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What’s your best childhood cartoon that you still enjoy watching?

What’s your best childhood cartoon that you still enjoy watching?

Honestly, I’ve wanted to write this opinion piece for a long time because it’s about something that bothers me. I think there are two main reasons why everything that sounds childish is looked down upon and treated badly. The first is what we’ve learned in school about being an adult. Everything made for kids has been a minor product for a long time. There has been a clear, no-half-measures definition of maturity for decades, both in Spain and elsewhere. By the way, this is yet another beautiful but destructive piece of Roman culture. This idea says you are a child if you like Disney movies or video games, which don’t have to include Mortal Kombat. At least until recently, most people agreed with that, and many still do.

As a result, teenagers and adults reject anything that sounds childish because they think it will hurt their ability to function in society. It is called “puritanism” and “compensatory thinking.” You assess individuals based on what they eat, not how they act. In this way, a big part of the population hates anything that doesn’t seem to be for children or young people or has a funny way of presenting.

We still have proof that many assumptions exist about who reads and buys shonen and superhero comics, plays nonviolent video games, or watches cartoons or children’s channels. Even people who buy all these things have these beliefs, whether they like it or not. Because of this link, the second path of the problem is made. This open disdain has always been a part of what we could call the “geek collective” or “die-hard gamers.” Several people who first came to public attention in the 1970s were made fun of for decades because they liked comic books, video games, fantasy or science fiction books, or cult shows. Even though this group of super-consumers was an important part of the entertainment industry, they were laughed at or made fun of because they bought merchandise based on the franchises they watched in addition to the main products.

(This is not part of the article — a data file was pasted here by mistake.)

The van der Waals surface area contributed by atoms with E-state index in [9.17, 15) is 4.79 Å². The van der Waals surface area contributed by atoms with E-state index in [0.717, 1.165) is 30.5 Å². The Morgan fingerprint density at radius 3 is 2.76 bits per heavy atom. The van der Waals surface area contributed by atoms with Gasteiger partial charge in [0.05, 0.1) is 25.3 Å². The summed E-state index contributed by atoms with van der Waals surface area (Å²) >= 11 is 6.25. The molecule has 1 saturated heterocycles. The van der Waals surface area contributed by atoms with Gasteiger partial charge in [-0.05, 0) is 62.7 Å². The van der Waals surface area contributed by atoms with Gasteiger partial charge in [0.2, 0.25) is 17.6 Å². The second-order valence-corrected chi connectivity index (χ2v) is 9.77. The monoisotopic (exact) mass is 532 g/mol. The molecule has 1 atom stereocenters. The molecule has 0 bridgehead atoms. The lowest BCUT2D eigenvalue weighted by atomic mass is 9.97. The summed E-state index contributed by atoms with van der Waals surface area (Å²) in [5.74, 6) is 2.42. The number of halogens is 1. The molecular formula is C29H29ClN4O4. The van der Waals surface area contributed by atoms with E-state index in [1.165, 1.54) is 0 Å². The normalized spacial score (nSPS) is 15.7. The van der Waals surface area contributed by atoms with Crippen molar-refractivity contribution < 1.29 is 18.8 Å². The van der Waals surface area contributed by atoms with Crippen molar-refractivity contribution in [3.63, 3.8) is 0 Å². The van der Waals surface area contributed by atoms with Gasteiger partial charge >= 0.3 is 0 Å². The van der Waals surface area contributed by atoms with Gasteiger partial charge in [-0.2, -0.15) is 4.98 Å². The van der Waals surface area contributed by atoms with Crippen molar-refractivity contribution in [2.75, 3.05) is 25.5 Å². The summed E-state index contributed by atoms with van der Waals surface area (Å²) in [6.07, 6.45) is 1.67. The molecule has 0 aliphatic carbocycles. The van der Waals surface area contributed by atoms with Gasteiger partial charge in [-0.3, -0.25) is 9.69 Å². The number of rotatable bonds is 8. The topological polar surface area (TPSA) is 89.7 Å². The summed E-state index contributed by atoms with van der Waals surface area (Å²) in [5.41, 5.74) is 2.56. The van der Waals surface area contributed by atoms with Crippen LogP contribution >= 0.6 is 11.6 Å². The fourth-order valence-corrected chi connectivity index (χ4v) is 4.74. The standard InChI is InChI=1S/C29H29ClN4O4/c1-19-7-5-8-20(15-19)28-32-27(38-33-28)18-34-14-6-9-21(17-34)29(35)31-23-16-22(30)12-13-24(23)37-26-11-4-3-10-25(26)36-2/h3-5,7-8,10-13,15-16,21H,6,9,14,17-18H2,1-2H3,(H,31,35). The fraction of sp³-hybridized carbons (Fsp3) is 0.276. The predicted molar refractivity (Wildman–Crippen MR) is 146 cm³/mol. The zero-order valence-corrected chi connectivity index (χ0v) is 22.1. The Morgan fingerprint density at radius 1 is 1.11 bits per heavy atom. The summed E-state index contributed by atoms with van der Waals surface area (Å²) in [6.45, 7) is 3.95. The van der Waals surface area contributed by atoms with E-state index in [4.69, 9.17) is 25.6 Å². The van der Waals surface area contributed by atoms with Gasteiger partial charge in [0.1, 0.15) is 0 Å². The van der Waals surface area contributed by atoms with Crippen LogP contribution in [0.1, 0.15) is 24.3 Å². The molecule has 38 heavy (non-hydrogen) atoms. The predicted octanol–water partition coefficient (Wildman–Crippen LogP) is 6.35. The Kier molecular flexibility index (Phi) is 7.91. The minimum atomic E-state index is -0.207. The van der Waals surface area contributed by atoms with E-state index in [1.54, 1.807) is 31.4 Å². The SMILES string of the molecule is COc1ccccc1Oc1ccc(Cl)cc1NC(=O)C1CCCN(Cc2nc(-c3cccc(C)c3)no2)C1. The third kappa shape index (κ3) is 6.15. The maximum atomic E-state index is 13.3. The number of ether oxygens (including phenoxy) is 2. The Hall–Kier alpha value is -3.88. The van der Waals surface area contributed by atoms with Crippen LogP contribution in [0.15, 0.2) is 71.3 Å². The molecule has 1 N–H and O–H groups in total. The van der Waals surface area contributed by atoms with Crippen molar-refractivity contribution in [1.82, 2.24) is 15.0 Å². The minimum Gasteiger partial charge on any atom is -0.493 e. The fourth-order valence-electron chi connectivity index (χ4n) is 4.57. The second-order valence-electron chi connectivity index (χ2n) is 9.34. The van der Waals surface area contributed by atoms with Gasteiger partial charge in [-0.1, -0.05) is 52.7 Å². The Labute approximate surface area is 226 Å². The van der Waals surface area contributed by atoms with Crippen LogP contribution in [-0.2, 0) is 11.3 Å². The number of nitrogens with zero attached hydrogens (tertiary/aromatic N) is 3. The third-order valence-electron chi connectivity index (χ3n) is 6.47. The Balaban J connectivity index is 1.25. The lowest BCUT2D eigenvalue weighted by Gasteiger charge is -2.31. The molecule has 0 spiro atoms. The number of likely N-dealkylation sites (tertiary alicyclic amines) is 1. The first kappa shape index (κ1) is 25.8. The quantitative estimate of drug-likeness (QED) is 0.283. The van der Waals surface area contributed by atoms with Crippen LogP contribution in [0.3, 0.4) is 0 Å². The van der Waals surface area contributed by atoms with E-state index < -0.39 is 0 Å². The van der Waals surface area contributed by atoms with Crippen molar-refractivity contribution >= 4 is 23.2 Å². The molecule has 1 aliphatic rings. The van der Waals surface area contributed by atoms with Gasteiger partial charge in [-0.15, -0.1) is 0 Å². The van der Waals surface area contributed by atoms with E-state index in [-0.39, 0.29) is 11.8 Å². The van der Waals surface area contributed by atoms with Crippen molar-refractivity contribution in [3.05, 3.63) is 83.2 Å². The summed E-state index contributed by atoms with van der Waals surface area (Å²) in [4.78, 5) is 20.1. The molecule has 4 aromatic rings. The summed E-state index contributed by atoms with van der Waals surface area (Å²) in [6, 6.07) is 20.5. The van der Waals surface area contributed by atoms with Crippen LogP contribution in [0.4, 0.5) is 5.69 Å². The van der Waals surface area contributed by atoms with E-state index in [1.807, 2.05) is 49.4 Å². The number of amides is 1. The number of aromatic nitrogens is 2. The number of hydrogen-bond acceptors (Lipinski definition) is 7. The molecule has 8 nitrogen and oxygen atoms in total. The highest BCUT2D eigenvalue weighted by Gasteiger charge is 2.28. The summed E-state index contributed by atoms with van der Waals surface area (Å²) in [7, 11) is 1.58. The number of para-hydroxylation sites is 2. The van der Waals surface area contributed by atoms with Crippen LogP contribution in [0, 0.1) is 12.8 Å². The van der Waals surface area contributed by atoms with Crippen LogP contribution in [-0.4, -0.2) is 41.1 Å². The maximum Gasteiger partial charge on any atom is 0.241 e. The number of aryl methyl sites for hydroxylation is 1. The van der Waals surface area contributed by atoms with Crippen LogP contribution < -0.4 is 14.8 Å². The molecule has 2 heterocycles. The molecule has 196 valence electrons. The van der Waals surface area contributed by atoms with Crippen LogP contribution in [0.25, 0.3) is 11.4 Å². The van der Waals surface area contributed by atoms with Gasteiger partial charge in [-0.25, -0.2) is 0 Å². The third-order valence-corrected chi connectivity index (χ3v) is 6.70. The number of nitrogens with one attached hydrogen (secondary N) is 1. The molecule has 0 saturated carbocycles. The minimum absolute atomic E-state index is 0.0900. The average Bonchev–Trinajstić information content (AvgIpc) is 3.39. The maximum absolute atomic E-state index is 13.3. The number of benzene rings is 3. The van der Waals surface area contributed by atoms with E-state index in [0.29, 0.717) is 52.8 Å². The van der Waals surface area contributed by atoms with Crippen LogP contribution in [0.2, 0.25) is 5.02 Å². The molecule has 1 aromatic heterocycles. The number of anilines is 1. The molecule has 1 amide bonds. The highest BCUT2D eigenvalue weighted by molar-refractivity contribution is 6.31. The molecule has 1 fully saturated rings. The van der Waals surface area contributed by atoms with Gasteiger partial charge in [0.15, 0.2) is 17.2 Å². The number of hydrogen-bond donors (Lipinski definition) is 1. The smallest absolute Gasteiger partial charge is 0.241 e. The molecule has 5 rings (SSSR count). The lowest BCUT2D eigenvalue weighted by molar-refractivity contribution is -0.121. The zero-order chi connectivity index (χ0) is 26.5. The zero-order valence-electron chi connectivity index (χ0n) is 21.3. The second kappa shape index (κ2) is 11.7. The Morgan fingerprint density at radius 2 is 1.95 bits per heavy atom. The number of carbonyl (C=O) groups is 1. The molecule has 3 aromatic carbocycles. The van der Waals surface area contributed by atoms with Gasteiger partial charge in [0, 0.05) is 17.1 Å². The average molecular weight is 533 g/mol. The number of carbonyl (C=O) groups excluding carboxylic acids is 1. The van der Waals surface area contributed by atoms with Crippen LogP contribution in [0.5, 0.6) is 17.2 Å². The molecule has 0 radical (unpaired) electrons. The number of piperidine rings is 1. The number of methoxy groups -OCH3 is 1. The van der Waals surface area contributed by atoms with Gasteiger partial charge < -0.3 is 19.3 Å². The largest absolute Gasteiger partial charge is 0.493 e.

Because of this rejection, a responsive stance developed. The so-called geeks, also called nerds and whatever else you want to call them, lived in their little world with their own rules, preferences, and doctrines. The events unfolding in the rest of the globe were completely unknown. When we add that the average geek wasn’t a social genius, we get a character whose personality is driven by nostalgia and the idea of how the world should be based on how the action works. Many people left this “refuge” and went abroad, leaving their belongings behind and accepting that it was rude to buy and look at “stuff for children.”

In the 1980s and 1990s, many publishers and producers discovered their brands weren’t as good as before and needed to offer new benefits, attract a new audience, or age the product. In comic books, for example, the characters were meant to grow and change at the same rate as those who read them. Thus, a paradigm was created to elevate notions like superheroes while keeping some readers interested in “kids’ stuff.” It’s utilised for Lord of the Rings, Conan, and other sword-and-sorcery stories.. It is also used for franchises like Star Wars, which have a very responsive audience.

This policy led to some of the best graphic novels of the 1980s and other products with much better “adult” points of view. Reading superhero comics on the transport is still considered emotional stupidity. People tend to avoid this label without even realizing it. We found a model that shows how someone who likes “geeky” things often or sometimes ends up disagreeing with everything that isn’t mature and, therefore, socially valued. It could be because the person has been told repeatedly since childhood or because he sees it in his environment. Because of this, pressure builds up not only on the people these products are made for, like kids but also on people who use them in a healthy or non-Greek tragic way. Interestingly, this situation makes me think of a movie that the analogy doesn’t even mention.

Chitty Chitty Bang Bang’s antagonist

In the 1968 musical film Chitty Chitty Bang Bang, Dick Van Dyke and Sally Ann Howes played Mary Poppins’s hung-over friends who worked at night. The classic children’s movie is based on Ian Fleming’s book, which he wrote in between James Bond’s adventures. As is often the case, the novel wasn’t much like Chitty Bang Bang. But these details don’t matter because I want to talk to you about the movie’s fictional bad guy, Baron Bomburst. So, let’s get started.


My name is Alan and working as a construction worker by profession. I love to play golf in my free time. I'm a fun loving individual who doesn’t like to waste time in front of the TV. I love the outdoors. My favourite activity is to go camping and hiking with his friends.

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